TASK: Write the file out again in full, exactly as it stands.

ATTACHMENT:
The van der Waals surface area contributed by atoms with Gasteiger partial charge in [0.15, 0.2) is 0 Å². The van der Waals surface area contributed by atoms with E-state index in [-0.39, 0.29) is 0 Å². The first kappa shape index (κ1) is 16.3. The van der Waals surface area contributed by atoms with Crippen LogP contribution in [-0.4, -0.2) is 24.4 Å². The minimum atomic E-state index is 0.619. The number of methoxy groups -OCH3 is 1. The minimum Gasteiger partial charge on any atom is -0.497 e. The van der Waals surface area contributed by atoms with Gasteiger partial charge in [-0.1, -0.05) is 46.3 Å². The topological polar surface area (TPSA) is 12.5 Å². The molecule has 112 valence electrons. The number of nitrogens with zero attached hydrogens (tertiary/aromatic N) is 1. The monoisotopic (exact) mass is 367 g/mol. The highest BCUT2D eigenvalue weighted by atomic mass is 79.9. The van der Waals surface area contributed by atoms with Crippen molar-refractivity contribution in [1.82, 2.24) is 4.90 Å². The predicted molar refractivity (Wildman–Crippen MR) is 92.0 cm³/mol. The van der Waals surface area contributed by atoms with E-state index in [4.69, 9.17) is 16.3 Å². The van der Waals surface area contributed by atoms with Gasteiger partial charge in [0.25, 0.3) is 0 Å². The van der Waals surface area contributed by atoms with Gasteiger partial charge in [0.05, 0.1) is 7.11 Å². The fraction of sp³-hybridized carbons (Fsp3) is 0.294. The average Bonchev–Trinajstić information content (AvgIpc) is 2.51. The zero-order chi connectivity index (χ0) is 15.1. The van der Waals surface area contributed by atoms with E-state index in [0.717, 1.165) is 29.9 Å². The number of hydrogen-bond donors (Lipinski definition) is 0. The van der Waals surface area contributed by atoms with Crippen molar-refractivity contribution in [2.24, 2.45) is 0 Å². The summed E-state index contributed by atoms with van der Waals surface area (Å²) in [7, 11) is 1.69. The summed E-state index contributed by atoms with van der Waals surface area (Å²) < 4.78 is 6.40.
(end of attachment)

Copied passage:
The van der Waals surface area contributed by atoms with Gasteiger partial charge in [0.15, 0.2) is 0 Å². The van der Waals surface area contributed by atoms with E-state index in [-0.39, 0.29) is 0 Å². The first kappa shape index (κ1) is 16.3. The van der Waals surface area contributed by atoms with Crippen LogP contribution in [-0.4, -0.2) is 24.4 Å². The minimum atomic E-state index is 0.619. The number of methoxy groups -OCH3 is 1. The minimum Gasteiger partial charge on any atom is -0.497 e. The van der Waals surface area contributed by atoms with Gasteiger partial charge in [-0.1, -0.05) is 46.3 Å². The topological polar surface area (TPSA) is 12.5 Å². The molecule has 112 valence electrons. The number of nitrogens with zero attached hydrogens (tertiary/aromatic N) is 1. The monoisotopic (exact) mass is 367 g/mol. The highest BCUT2D eigenvalue weighted by atomic mass is 79.9. The van der Waals surface area contributed by atoms with Crippen molar-refractivity contribution in [1.82, 2.24) is 4.90 Å². The predicted molar refractivity (Wildman–Crippen MR) is 92.0 cm³/mol. The van der Waals surface area contributed by atoms with E-state index in [4.69, 9.17) is 16.3 Å². The van der Waals surface area contributed by atoms with Gasteiger partial charge in [0.25, 0.3) is 0 Å². The van der Waals surface area contributed by atoms with Gasteiger partial charge in [0.05, 0.1) is 7.11 Å². The fraction of sp³-hybridized carbons (Fsp3) is 0.294. The average Bonchev–Trinajstić information content (AvgIpc) is 2.51. The zero-order chi connectivity index (χ0) is 15.1. The van der Waals surface area contributed by atoms with E-state index in [0.717, 1.165) is 29.9 Å². The number of hydrogen-bond donors (Lipinski definition) is 0. The van der Waals surface area contributed by atoms with Crippen molar-refractivity contribution in [2.24, 2.45) is 0 Å². The summed E-state index contributed by atoms with van der Waals surface area (Å²) in [7, 11) is 1.69. The summed E-state index contributed by atoms with van der Waals surface area (Å²) < 4.78 is 6.40.